As I Please…

I will never claim to write like Orwell, but I would like to consider claiming him as a sort of disembodied blog father figure.  He wrote a lot of essays in what were some of his era’s most accessible print media.  He wrote with a manifest assumption that most people think about the things of daily life, and with a reasonable approximation of common sense as well as sophistication.  Clear writing and sophisticated but common sense, he seems to assert, are broadly appreciated.  One can make the interesting and even illuminating distinctions about daily life without trivializing, and still be understood.
Orwellcard
Like many others, I’ve been inspired to step forward onto the public web by other bloggers.  What I find in the blogs I like the most, whether I agree with what is written or not, is a personal presence.  This doesn’t mean I need to know everything about someone’s private life.  I am interested in the personal context of their expression. 

It seems to me that one of the things blogging is about is reinfusing representation with personal bias.  There is (but of course!) a huge  professional  literature about what "unbiased" reporting might mean.  What can reporting be in the end but personal testimony?  Writers can aspire to present the clearest  and least personally cluttered record of what they are  seeing.  But I would argue that a sense of their personal view is more helpful than not in sorting out our reaction to their content.

For sure, Spinsanity.org would have had a go at Orwell from time to time.  He was highly opinionated.  But, as with a lot of blogging, he made no attempt to present his thoughts as flowing from some sacred font of truth.  And he did really mean what he said, which, I think, made his readers value what they got from him even if they didn’t agree.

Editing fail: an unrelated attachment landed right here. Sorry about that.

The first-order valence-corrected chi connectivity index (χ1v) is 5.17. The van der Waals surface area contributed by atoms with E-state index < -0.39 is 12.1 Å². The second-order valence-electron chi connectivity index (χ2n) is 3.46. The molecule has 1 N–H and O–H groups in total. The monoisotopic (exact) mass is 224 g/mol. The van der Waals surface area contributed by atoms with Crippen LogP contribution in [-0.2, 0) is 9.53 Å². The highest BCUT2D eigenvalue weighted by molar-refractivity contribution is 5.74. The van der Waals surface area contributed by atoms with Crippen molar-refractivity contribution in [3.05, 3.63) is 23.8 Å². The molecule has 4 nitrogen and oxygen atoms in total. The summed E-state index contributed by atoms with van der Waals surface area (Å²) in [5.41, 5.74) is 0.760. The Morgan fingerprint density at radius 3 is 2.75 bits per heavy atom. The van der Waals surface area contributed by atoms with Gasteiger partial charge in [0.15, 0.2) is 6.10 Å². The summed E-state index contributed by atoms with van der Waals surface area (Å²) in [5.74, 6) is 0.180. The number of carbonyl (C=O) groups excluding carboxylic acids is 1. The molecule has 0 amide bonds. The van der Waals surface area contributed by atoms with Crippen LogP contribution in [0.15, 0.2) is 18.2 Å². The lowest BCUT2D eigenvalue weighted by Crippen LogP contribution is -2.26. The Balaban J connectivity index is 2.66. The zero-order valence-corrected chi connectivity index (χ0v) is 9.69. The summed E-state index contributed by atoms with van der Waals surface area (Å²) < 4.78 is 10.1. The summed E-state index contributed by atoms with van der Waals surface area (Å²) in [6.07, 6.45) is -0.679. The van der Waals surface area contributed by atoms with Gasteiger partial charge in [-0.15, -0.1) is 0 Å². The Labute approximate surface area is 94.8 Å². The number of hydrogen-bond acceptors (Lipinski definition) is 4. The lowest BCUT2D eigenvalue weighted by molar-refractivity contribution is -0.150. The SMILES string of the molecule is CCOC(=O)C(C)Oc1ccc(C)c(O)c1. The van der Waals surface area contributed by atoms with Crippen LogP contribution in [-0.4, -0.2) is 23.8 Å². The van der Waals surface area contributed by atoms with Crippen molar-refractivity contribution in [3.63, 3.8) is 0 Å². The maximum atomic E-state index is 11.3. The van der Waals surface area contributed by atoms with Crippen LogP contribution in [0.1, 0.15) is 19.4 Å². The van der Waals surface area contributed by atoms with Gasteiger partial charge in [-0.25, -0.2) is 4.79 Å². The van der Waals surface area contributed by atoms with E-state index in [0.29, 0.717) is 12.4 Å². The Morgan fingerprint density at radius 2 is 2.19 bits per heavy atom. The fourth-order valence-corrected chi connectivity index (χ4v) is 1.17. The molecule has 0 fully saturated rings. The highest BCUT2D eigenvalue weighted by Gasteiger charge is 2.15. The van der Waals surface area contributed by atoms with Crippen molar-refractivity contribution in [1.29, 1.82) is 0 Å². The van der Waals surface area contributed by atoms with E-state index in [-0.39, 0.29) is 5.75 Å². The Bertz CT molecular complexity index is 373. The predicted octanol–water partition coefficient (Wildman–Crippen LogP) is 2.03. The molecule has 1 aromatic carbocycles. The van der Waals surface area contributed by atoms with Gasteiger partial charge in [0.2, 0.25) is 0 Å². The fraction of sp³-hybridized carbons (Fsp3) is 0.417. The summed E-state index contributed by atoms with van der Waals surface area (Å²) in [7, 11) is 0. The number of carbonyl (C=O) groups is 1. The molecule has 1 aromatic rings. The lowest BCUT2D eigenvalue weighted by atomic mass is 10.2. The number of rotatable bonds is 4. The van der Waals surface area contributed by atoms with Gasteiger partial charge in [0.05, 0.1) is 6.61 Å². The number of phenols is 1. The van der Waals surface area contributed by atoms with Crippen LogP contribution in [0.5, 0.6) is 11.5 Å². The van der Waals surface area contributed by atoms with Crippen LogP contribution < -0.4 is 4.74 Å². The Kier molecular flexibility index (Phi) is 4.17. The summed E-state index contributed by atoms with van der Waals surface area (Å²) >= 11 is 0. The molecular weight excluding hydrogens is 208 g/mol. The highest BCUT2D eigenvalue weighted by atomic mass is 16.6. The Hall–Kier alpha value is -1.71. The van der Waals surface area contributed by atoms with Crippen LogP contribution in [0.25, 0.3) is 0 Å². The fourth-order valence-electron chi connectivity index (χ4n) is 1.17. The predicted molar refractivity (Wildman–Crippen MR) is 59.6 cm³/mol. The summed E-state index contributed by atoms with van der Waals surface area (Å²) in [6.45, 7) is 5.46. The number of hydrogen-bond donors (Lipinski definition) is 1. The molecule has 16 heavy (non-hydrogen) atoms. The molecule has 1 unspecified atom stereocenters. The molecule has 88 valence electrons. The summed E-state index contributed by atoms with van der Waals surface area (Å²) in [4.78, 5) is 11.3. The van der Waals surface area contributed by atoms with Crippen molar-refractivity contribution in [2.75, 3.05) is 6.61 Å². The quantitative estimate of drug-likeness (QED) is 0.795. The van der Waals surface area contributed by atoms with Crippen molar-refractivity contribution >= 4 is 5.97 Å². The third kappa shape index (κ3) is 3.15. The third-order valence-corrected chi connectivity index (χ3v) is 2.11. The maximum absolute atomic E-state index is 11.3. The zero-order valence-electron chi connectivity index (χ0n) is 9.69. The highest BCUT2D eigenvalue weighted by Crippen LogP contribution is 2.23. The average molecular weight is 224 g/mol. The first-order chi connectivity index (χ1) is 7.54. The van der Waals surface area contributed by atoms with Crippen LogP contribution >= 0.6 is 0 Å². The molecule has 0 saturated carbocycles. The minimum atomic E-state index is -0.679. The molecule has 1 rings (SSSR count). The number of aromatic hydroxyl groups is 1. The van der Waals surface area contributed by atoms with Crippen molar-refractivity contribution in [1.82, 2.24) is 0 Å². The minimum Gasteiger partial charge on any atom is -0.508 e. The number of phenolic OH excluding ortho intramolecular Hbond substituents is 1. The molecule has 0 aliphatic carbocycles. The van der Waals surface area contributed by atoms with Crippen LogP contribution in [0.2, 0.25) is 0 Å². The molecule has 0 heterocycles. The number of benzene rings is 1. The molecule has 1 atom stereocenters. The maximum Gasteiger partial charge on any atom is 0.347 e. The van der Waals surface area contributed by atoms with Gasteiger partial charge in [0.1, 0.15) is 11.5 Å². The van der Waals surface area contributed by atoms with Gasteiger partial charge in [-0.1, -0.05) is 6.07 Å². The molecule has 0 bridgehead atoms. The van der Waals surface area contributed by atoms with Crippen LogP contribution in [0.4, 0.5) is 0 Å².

Wb1940_3One other blog-god, if I may: Walter Benjamin, because of his fierce belief in the value of thinking acutely about everyday existence.  Ian Balfour and Thomas Keenan write of him during the late 1920s.

…Benjamin, a Jew born in Berlin, studied Hebrew
and considered leaving Germany to teach in Jerusalem with Gershom
Scholem but decided against it. Without academic employment, he wrote
extensively for German newspapers and magazines well into the 1930s. He
published reviews, autobiographical texts, literary studies,…studies of
cities, and hybrid works of social commentary and cultural theory, such
as the aphoristic Einbahnstrasse (1928, One-Way Street,
1979). He insisted, thematically and formally, that only "fools lament
the decay of criticism. For its day is long past. . . . What, in the
end, makes advertisements so superior to criticism? Not what the moving
red neon sign says–but the fiery pool reflecting it in the asphalt" (Reflections 85-86).

Another fan, Larry McMurtry (yes, the uber-pop novelist), starts his autobiographical book Walter Benjamin at the Dairy Queen  pointing out what they have to do with each other.  He recalls opening Benjamin’s Illuminations while drinking a lime Dr. Pepper at a local Diary Queen and reading "The Storyteller", which he describes as

…really (I came to feel, after several rereadings) an examination, and a profound one, of the growing obsolescence of what might be called practical memory and the consequent diminution of the power of oral narrative in our twentieth-century lives.

McMurtry ties Benjamin’s preoccupation with shared locales for communication to Dairy Queen in this way:

What I remember clearly is that before the Dairy Queens appeared the people of the small towns had no place to meet and talk; and so they didn’t meet or talk, which meant that much local lore or incident remained private and ceased to be exchanged, debated, and stored as local lore had been during the centuries that Benjamin describes.

Blogs are virtual Diary Queens.  Rather than moseying on down to McMurtry’s local to meet, we can hook up across space and time, but still with that critical sense of locale and "local".  A local place is where you know people, where you can get your acquaintances’ personal testimony.  Orwell creates that sense of locale in his essays—he’s the interesting guy you met the other night down at the pub. 

I’ll never write or think like either Orwell or Benjamin.  But I’d like to see if I can get past what the neon signs say, and look a bit more closely into their fiery reflections in the asphalt…

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